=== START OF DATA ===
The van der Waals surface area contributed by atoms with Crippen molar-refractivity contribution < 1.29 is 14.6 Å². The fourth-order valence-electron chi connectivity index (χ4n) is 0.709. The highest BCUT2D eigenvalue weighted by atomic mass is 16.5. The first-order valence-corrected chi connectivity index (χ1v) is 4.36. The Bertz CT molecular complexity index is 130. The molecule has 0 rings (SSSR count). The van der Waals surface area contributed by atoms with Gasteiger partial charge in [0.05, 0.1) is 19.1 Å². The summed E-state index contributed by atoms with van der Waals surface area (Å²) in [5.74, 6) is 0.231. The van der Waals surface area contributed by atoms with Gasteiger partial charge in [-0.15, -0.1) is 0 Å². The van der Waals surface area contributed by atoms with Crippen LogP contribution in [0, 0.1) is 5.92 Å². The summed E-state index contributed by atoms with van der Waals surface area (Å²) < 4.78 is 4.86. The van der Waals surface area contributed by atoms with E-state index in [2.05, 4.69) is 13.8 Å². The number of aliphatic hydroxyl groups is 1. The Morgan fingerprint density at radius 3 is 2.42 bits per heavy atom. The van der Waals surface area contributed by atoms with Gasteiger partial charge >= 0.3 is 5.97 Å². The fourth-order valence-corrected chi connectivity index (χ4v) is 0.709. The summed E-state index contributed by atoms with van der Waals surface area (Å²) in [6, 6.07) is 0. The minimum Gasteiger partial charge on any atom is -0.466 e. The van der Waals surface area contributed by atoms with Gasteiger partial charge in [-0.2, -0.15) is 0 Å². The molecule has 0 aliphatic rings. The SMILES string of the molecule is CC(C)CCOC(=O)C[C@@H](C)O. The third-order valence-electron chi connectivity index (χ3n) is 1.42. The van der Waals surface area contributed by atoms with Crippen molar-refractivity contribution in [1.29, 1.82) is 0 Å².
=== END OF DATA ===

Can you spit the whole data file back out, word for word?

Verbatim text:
The van der Waals surface area contributed by atoms with Crippen molar-refractivity contribution < 1.29 is 14.6 Å². The fourth-order valence-electron chi connectivity index (χ4n) is 0.709. The highest BCUT2D eigenvalue weighted by atomic mass is 16.5. The first-order valence-corrected chi connectivity index (χ1v) is 4.36. The Bertz CT molecular complexity index is 130. The molecule has 0 rings (SSSR count). The van der Waals surface area contributed by atoms with Gasteiger partial charge in [0.05, 0.1) is 19.1 Å². The summed E-state index contributed by atoms with van der Waals surface area (Å²) in [5.74, 6) is 0.231. The van der Waals surface area contributed by atoms with Gasteiger partial charge in [-0.15, -0.1) is 0 Å². The van der Waals surface area contributed by atoms with Crippen LogP contribution in [0, 0.1) is 5.92 Å². The summed E-state index contributed by atoms with van der Waals surface area (Å²) < 4.78 is 4.86. The van der Waals surface area contributed by atoms with E-state index in [2.05, 4.69) is 13.8 Å². The number of aliphatic hydroxyl groups is 1. The Morgan fingerprint density at radius 3 is 2.42 bits per heavy atom. The van der Waals surface area contributed by atoms with Gasteiger partial charge >= 0.3 is 5.97 Å². The fourth-order valence-corrected chi connectivity index (χ4v) is 0.709. The summed E-state index contributed by atoms with van der Waals surface area (Å²) in [6, 6.07) is 0. The minimum Gasteiger partial charge on any atom is -0.466 e. The van der Waals surface area contributed by atoms with Gasteiger partial charge in [-0.2, -0.15) is 0 Å². The molecule has 0 aliphatic rings. The SMILES string of the molecule is CC(C)CCOC(=O)C[C@@H](C)O. The third-order valence-electron chi connectivity index (χ3n) is 1.42. The van der Waals surface area contributed by atoms with Crippen molar-refractivity contribution in [1.29, 1.82) is 0 Å².